While policy tools support financial inclusion, an enabling regulatory environment is equally essential to achieve progress in the four areas of Sri Lanka’s NFIS vis-à-vis ‘Digital Finance,’ ‘MSME Finance,’ ‘Consumer Protection’ and ‘Financial Literacy and Capacity Building’ respectively, the publication said. Three core enablers which will help to achieve progress in these areas according to the study were ‘Data,’ ‘Infrastructure’ and ‘Policy Tools and an Enabling Regulatory Environment,’ it said.

‘A balanced regulatory framework will also help FSPs to be flexible and innovative, while mitigating risks to consumers and the nation’s financial stability,’ the report said.

However, effectively implementing the NFIS requires high-level support and ongoing coordination among public and private sector stakeholders, the report said. It identified these stakeholders as being the CBSL; Ministries of Finance, Digital Infrastructure and Information Technology, Education, Industry and Transport; State ministries of Samurdhi, Home Economy, Microfinance, Self-Employment, Business Development & Utilization State Resource Development and Skills Development, Vocational Training, Research and Innovations; Departments for Registrations of Persons, Cooperative Development and Agrarian Development; Colombo Stock Exchange; Credit Information Bureau; LankaClear; Public Utility Commission of Sri Lanka; Insurance Regulatory Commission of Sri Lanka; Securities and Exchange Commission of Sri Lanka; Telecommunications Regulatory Commission; Finance Commission; Financial Ombudsman of Sri Lanka; Sri Lanka Banks’ Association; Lanka Microfinance Practitioners Association and Finance House Association of Sri Lanka respectively.

Subhead: Governance

Nonetheless, a clear governance structure is necessary, with a formal set of functional entities overseeing implementation, monitoring progress and providing policy guidance throughout the life of the NFIS, the report said.

With this purpose, a governance structure for Sri Lanka’s NFIS is proposed. Those are: National Financial Inclusion Council: ‘The Council will provide overall leadership, policy guidance, and strategic direction for the NFIS and oversee the NFIS implementation with support from the ‘Management Committee’ and the Secretariat. The Secretariat will be established at the CBSL while the Management Committee will include ‘Working Groups’ comprising ‘Digital Finance and Payments,’ ‘MSME Finance,’ ‘Consumer Protection’ and ‘Financial Literacy and Capacity Building’ while the ‘Enablers’ will include ‘Data,’ ‘Infrastructure,’ ‘Policy Tool and Enabling’ and ‘Regulatory Environment,’ respectively, the report said.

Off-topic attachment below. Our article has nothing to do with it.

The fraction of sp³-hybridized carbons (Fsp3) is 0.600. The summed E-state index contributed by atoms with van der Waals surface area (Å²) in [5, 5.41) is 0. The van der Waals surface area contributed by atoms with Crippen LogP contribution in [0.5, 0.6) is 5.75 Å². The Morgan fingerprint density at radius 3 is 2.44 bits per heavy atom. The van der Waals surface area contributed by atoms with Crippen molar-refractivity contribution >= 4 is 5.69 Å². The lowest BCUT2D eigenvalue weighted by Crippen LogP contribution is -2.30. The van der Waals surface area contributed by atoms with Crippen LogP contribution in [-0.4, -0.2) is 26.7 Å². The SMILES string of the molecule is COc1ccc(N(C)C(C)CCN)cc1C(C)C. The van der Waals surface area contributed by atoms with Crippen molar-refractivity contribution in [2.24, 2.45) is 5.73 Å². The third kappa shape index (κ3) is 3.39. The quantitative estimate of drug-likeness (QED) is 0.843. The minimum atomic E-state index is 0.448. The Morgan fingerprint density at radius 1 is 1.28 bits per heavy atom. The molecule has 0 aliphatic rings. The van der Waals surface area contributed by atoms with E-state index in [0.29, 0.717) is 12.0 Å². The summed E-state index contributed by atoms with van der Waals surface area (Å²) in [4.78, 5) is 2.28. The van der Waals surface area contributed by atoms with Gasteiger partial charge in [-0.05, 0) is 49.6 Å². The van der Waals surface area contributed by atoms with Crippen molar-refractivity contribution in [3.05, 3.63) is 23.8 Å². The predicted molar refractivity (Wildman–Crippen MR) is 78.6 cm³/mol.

The National Financial Inclusion Council will be co-chaired by Finance Ministry Secretary and CBSL Governor. The Council will meet at least twice a year, it said.

NFIS Secretariat: The Secretariat at the CBSL will ensure coordination and monitoring across the different entities contributing to NFIS targets and will provide technical and administrative support to the National Financial Inclusion Council, Management Committee, and working groups which each carry different levels of responsibility.

The working group clusters are to be formed under the titles of ‘Digital Finance and Payments Group,’ ‘MSME Finance Group,’ ‘Consumer Protection Group’ and the ‘Financial Literacy and Capacity Building Group,’ respectively.

The Secretariat has responsibility for monitoring and evaluation (M&E), coordinating the day-to-day execution of the M&E system and providing technical expertise to strengthen the M&E capabilities of implementing institutions. Each implementing entity will be responsible for reporting their status, obstacles to completion and estimated completion dates, the study said.

The NFIS 2021-2024 provides a standardised and coordinated approach, including an action plan for all stakeholders to improve financial inclusion in Sri Lanka. It sets out how the strategy’s objectives can be achieved in a timely manner and encourages existing and new parties to create new initiatives to improve financial inclusion, the report added.

Strengthening Data Infrastructure: Access to high-quality relevant data is the foundation of a robust M&E system as it provides greater insight into the full breadth of the objectives and actions defined in the NFIS. It is critical to prioritize efforts that will increase the scope and quality of Sri Lanka’s financial inclusion data infrastructure. It is especially important to improve demand-side measurement and supplement it with better quality and more frequent supply-side financial inclusion data, the study said. The data should be collected directly from FSPs and cover MSME finance, financial literacy, and the usage of digital financial services (DFS).

Access to Borrowings: Whilst access to accounts provides an entry to the formal financial system, this access however seems to be under-utilised in terms of borrowing. According to the FIS, only 49 per cent of respondents in a survey conducted, reported any borrowing, the report said.

Of this 49 per cent, 52 per cent had borrowed from formal financial institutions, i.e. banks, finance companies and leasing companies, while 48 per cent had borrowed from semi-formal and informal sources i.e. micro finance institutions (MFIs), Government community programmes, family and friends, cooperatives and moneylenders.

Despite high levels of awareness of various sources of borrowings, particularly from banks, actual usage was considerably low. Borrowing from pawning centres appears to be more popular among Sri Lankan adults. Women’s reliance on the informal sector for borrowing was greater at 62 per cent when compared to their male counterparts (52 per cent), it said. (Concluded)

By Paneetha Ameresekere | Published: 2:00 AM May 3 2021